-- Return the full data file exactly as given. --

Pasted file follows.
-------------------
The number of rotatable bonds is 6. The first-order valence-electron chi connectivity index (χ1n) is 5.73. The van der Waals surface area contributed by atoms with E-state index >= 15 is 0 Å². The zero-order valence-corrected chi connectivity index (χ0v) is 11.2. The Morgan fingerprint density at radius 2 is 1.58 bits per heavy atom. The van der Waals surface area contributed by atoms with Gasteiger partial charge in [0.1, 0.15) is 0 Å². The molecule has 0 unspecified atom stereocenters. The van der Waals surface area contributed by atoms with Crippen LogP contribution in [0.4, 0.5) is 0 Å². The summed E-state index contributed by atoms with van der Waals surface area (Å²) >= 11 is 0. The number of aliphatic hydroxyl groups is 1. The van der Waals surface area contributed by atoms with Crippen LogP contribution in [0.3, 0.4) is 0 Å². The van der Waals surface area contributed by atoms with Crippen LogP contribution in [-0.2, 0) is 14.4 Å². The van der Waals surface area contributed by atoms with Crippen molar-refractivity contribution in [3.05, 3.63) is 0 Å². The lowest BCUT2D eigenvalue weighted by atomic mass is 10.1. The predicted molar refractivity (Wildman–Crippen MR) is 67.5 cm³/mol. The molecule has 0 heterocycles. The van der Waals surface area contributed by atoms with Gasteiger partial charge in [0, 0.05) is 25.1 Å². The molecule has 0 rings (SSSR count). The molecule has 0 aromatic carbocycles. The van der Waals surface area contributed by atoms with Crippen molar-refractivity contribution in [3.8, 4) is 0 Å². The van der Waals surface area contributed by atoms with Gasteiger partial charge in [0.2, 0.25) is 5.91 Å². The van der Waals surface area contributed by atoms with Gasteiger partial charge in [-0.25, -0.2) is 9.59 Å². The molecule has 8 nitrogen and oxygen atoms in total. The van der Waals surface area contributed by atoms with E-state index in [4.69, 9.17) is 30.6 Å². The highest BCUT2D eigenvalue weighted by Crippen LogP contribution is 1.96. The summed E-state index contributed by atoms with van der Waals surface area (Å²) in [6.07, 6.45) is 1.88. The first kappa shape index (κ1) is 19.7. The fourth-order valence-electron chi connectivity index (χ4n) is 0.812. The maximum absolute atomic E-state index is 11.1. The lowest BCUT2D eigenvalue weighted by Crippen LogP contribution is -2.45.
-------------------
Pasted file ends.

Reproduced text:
The number of rotatable bonds is 6. The first-order valence-electron chi connectivity index (χ1n) is 5.73. The van der Waals surface area contributed by atoms with E-state index >= 15 is 0 Å². The zero-order valence-corrected chi connectivity index (χ0v) is 11.2. The Morgan fingerprint density at radius 2 is 1.58 bits per heavy atom. The van der Waals surface area contributed by atoms with Gasteiger partial charge in [0.1, 0.15) is 0 Å². The molecule has 0 unspecified atom stereocenters. The van der Waals surface area contributed by atoms with Crippen LogP contribution in [0.4, 0.5) is 0 Å². The summed E-state index contributed by atoms with van der Waals surface area (Å²) >= 11 is 0. The number of aliphatic hydroxyl groups is 1. The van der Waals surface area contributed by atoms with Crippen LogP contribution in [0.3, 0.4) is 0 Å². The van der Waals surface area contributed by atoms with Crippen LogP contribution in [-0.2, 0) is 14.4 Å². The van der Waals surface area contributed by atoms with Crippen molar-refractivity contribution in [3.05, 3.63) is 0 Å². The lowest BCUT2D eigenvalue weighted by atomic mass is 10.1. The predicted molar refractivity (Wildman–Crippen MR) is 67.5 cm³/mol. The molecule has 0 heterocycles. The van der Waals surface area contributed by atoms with Gasteiger partial charge in [0, 0.05) is 25.1 Å². The molecule has 0 rings (SSSR count). The molecule has 0 aromatic carbocycles. The van der Waals surface area contributed by atoms with Crippen molar-refractivity contribution in [3.8, 4) is 0 Å². The van der Waals surface area contributed by atoms with Gasteiger partial charge in [0.2, 0.25) is 5.91 Å². The van der Waals surface area contributed by atoms with Gasteiger partial charge in [-0.25, -0.2) is 9.59 Å². The molecule has 8 nitrogen and oxygen atoms in total. The van der Waals surface area contributed by atoms with E-state index in [4.69, 9.17) is 30.6 Å². The highest BCUT2D eigenvalue weighted by Crippen LogP contribution is 1.96. The summed E-state index contributed by atoms with van der Waals surface area (Å²) in [6.07, 6.45) is 1.88. The first kappa shape index (κ1) is 19.7. The fourth-order valence-electron chi connectivity index (χ4n) is 0.812. The maximum absolute atomic E-state index is 11.1. The lowest BCUT2D eigenvalue weighted by Crippen LogP contribution is -2.45.